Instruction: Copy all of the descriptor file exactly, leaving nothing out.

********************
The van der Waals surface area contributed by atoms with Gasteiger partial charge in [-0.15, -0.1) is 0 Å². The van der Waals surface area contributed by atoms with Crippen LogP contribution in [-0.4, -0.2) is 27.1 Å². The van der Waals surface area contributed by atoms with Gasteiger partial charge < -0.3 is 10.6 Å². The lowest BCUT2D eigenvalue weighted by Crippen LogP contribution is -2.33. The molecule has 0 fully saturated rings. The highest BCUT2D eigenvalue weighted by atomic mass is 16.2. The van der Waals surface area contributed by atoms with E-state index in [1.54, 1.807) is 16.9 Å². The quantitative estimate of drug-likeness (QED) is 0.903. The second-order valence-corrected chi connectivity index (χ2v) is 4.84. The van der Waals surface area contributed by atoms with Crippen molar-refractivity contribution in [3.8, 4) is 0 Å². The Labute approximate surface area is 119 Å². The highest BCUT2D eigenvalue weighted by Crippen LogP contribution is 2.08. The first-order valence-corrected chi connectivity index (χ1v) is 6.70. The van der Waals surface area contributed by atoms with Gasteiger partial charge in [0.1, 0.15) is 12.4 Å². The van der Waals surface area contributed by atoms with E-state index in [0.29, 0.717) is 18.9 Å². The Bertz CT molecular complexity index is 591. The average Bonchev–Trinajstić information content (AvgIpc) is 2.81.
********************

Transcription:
The van der Waals surface area contributed by atoms with Gasteiger partial charge in [-0.15, -0.1) is 0 Å². The van der Waals surface area contributed by atoms with Crippen LogP contribution in [-0.4, -0.2) is 27.1 Å². The van der Waals surface area contributed by atoms with Gasteiger partial charge < -0.3 is 10.6 Å². The lowest BCUT2D eigenvalue weighted by Crippen LogP contribution is -2.33. The molecule has 0 fully saturated rings. The highest BCUT2D eigenvalue weighted by atomic mass is 16.2. The van der Waals surface area contributed by atoms with E-state index in [1.54, 1.807) is 16.9 Å². The quantitative estimate of drug-likeness (QED) is 0.903. The second-order valence-corrected chi connectivity index (χ2v) is 4.84. The van der Waals surface area contributed by atoms with Crippen molar-refractivity contribution in [3.8, 4) is 0 Å². The Labute approximate surface area is 119 Å². The highest BCUT2D eigenvalue weighted by Crippen LogP contribution is 2.08. The first-order valence-corrected chi connectivity index (χ1v) is 6.70. The van der Waals surface area contributed by atoms with Gasteiger partial charge in [0.1, 0.15) is 12.4 Å². The van der Waals surface area contributed by atoms with E-state index in [0.29, 0.717) is 18.9 Å². The Bertz CT molecular complexity index is 591. The average Bonchev–Trinajstić information content (AvgIpc) is 2.81.